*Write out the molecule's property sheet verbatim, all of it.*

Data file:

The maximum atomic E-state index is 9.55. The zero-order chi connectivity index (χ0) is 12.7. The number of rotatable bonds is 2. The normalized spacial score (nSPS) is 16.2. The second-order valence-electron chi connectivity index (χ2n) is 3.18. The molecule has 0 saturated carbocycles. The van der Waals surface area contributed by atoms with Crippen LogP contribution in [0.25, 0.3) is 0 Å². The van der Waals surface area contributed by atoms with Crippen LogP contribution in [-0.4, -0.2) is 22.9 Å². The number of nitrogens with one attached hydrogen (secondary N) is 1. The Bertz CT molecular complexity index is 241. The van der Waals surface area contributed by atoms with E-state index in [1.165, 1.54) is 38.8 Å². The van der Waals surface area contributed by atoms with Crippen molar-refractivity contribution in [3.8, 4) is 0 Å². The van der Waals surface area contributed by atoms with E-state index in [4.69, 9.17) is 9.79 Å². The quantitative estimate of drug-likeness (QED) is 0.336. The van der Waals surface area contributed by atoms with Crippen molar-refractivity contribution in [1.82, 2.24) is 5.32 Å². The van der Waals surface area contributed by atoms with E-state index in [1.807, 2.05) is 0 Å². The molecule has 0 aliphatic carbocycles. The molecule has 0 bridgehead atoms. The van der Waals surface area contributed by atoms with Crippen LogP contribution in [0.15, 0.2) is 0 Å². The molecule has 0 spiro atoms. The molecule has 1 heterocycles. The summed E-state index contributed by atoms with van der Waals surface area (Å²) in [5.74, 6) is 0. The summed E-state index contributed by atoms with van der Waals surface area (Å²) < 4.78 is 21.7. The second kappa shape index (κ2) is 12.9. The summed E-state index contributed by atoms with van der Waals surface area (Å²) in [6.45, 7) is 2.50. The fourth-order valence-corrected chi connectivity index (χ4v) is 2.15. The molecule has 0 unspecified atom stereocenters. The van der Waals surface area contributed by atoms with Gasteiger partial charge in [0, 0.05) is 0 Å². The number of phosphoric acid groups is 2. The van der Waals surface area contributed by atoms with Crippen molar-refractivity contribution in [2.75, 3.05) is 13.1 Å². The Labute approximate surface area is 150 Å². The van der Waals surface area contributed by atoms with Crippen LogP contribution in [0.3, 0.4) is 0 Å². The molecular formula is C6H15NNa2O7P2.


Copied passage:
The maximum atomic E-state index is 9.55. The zero-order chi connectivity index (χ0) is 12.7. The number of rotatable bonds is 2. The normalized spacial score (nSPS) is 16.2. The second-order valence-electron chi connectivity index (χ2n) is 3.18. The molecule has 0 saturated carbocycles. The van der Waals surface area contributed by atoms with Crippen LogP contribution in [0.25, 0.3) is 0 Å². The van der Waals surface area contributed by atoms with Crippen LogP contribution in [-0.4, -0.2) is 22.9 Å². The number of nitrogens with one attached hydrogen (secondary N) is 1. The Bertz CT molecular complexity index is 241. The van der Waals surface area contributed by atoms with E-state index in [1.165, 1.54) is 38.8 Å². The van der Waals surface area contributed by atoms with Crippen molar-refractivity contribution in [3.8, 4) is 0 Å². The van der Waals surface area contributed by atoms with E-state index in [4.69, 9.17) is 9.79 Å². The quantitative estimate of drug-likeness (QED) is 0.336. The van der Waals surface area contributed by atoms with Crippen molar-refractivity contribution in [1.82, 2.24) is 5.32 Å². The van der Waals surface area contributed by atoms with E-state index in [1.807, 2.05) is 0 Å². The molecule has 0 aliphatic carbocycles. The molecule has 0 bridgehead atoms. The van der Waals surface area contributed by atoms with Crippen LogP contribution in [0.15, 0.2) is 0 Å². The molecule has 0 spiro atoms. The molecule has 1 heterocycles. The summed E-state index contributed by atoms with van der Waals surface area (Å²) in [5.74, 6) is 0. The summed E-state index contributed by atoms with van der Waals surface area (Å²) < 4.78 is 21.7. The second kappa shape index (κ2) is 12.9. The summed E-state index contributed by atoms with van der Waals surface area (Å²) in [6.45, 7) is 2.50. The fourth-order valence-corrected chi connectivity index (χ4v) is 2.15. The molecule has 0 unspecified atom stereocenters. The van der Waals surface area contributed by atoms with Gasteiger partial charge in [0, 0.05) is 0 Å². The number of phosphoric acid groups is 2. The van der Waals surface area contributed by atoms with Crippen molar-refractivity contribution in [2.75, 3.05) is 13.1 Å². The Labute approximate surface area is 150 Å². The van der Waals surface area contributed by atoms with Crippen LogP contribution in [0.3, 0.4) is 0 Å². The molecular formula is C6H15NNa2O7P2.